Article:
UN humanitarian chief Stephen O’Brien called war-wracked Yemen “the largest humanitarian crisis in the world,” with two-thirds of the population, or 18.8 million people — three million more than in January — in need of assistance and more than seven million with no regular access to food.
The conflict in Yemen has left more than 7,400 people dead and 40,000 wounded since a US-backed, Saudi-led coalition intervened on the government’s side against rebels in March 2015, according to UN figures.
In just the past two months alone, more than 48,000 people have fled fighting in the Arab world’s poorest country, according to O’Brien, as it grapples with a proxy war fought by archrivals Iran and Saudi Arabia.
“The humanitarian suffering that we see in Yemen today is caused by the parties and proxies and if they don’t change their behavior now, they must be held accountable for the inevitable famine, unnecessary deaths and associated amplification in suffering that will follow,” said O’Brien.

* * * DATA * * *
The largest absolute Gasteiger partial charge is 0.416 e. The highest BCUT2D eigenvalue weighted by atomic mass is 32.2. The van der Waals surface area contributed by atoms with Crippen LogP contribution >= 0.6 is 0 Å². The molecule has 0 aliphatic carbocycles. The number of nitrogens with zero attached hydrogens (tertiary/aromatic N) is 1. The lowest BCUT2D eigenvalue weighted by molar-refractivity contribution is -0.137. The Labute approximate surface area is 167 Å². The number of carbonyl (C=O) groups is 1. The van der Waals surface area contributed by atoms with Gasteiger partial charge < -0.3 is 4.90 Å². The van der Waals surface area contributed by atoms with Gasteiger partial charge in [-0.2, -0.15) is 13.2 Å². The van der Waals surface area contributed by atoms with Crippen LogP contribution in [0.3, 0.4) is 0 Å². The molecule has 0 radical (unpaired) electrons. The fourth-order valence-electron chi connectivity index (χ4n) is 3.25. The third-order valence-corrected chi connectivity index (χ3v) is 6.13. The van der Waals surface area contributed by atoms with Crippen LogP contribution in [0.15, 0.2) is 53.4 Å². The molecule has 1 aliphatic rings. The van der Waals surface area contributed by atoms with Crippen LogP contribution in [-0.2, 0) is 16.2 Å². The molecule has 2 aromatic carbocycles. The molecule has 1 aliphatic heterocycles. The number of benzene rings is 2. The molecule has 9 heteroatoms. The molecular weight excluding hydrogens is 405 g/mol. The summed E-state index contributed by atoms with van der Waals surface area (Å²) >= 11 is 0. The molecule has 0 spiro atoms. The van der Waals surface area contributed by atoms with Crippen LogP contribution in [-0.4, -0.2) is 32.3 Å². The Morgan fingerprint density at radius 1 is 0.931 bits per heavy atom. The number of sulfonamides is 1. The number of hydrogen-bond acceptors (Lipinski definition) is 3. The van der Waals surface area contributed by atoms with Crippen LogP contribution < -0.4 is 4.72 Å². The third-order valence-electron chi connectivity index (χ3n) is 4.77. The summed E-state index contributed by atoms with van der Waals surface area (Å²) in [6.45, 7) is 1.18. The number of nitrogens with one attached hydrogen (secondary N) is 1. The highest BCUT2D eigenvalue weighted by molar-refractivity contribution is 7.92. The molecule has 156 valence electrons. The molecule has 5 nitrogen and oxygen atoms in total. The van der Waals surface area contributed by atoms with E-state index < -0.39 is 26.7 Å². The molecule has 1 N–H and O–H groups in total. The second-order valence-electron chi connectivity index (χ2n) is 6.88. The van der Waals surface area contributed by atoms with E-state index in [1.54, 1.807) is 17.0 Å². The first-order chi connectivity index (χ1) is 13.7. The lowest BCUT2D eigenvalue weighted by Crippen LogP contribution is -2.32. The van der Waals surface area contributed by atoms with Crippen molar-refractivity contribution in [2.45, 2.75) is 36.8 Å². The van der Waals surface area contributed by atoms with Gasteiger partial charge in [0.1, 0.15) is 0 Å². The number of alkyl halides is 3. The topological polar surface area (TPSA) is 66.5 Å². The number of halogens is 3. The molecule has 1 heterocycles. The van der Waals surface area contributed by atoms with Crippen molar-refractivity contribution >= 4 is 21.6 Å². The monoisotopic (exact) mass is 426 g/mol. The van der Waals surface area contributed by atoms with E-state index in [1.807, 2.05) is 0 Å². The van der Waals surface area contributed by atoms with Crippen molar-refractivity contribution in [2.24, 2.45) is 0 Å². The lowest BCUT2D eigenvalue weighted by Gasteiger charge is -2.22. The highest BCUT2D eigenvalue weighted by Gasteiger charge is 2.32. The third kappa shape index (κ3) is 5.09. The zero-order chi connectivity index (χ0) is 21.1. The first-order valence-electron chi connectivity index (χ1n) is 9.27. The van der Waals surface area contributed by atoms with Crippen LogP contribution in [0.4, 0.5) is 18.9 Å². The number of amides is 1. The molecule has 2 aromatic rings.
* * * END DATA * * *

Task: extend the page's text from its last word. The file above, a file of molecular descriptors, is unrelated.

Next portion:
“Yet all parties to the conflict are arbitrarily denying sustained humanitarian access and politicize aid,” he added.
A total of $2.1 billion are needed to reach 12 million people with life-saving assistance and protection in Yemen this year, according to O’Brien, who noted that just six percent of those funds have been received so far. He announced that a ministerial-level pledging event for Yemen will take place in Geneva on April 25, to be chaired by UN chief Antonio Guterres.